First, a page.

My child is yet a stranger in the world;
She hath not seen the change of fourteen years. (1,2.)
Capulet begins the play by denying Paris’s request to marry Juliet, on the grounds that she is too young. Juliet is thirteen, but the word “thirteen” never appears in
Come Lammas Eve at night shall she be fourteen.
Susan and she, God rest all Christian souls
Were of an age (1.3.)
The Nurse recalls that her own daughter, Susan, was the same age as Juliet, as she reminds us that Juliet is not yet fourteen. Susan died as a baby, and the Nurse’s grief foreshadows the grief Capulet and Lady Capulet will feel at the end of the play, when they too lose their young daughter. The Nurse identifies Juliet’s birthday as Lammas Eve. Lammas Eve was celebrated at the beginning of August, and we know that the play takes place in summer, so Juliet is a month or two from her birthday. This creates a dramatic irony: the Nurse and the Capulets are counting down to Juliet’s fourteenth birthday, while the audience is counting down to her death.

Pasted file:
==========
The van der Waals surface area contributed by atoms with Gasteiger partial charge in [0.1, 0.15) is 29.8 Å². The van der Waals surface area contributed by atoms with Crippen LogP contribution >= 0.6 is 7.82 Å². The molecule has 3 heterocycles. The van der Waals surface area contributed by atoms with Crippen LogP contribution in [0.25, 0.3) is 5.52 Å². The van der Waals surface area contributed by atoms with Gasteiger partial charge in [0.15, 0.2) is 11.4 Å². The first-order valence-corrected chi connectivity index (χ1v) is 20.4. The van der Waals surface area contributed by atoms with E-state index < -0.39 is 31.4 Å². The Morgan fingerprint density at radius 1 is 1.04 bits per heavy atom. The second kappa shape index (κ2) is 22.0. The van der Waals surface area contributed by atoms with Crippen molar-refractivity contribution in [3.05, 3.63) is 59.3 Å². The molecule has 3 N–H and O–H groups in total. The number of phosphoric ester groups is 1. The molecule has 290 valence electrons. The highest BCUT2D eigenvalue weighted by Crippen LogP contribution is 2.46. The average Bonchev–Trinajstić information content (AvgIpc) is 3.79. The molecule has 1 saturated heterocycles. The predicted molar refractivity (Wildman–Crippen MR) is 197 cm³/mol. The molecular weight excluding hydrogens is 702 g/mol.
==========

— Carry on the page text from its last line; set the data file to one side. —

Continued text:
So tedious is this day
As is the night before some festival
To an impatient child that hath new robes
And may not wear them (3.2.)
Here Juliet expresses her impatience for her wedding night. By comparing herself to a child, Juliet reminds us that she is almost a child herself. Her metaphor also points to an important aspect of Juliet’s character. Throughout the play, Juliet is impatient to grow up. As soon as she meets Romeo she wants to marry him. She gets married even though her father thinks she is at least two years too young, and she can hardly contain her impatience for her wedding night. To the audience, Juliet’s hurry to grow up is tragic, because we know she will die only a few days after her marriage.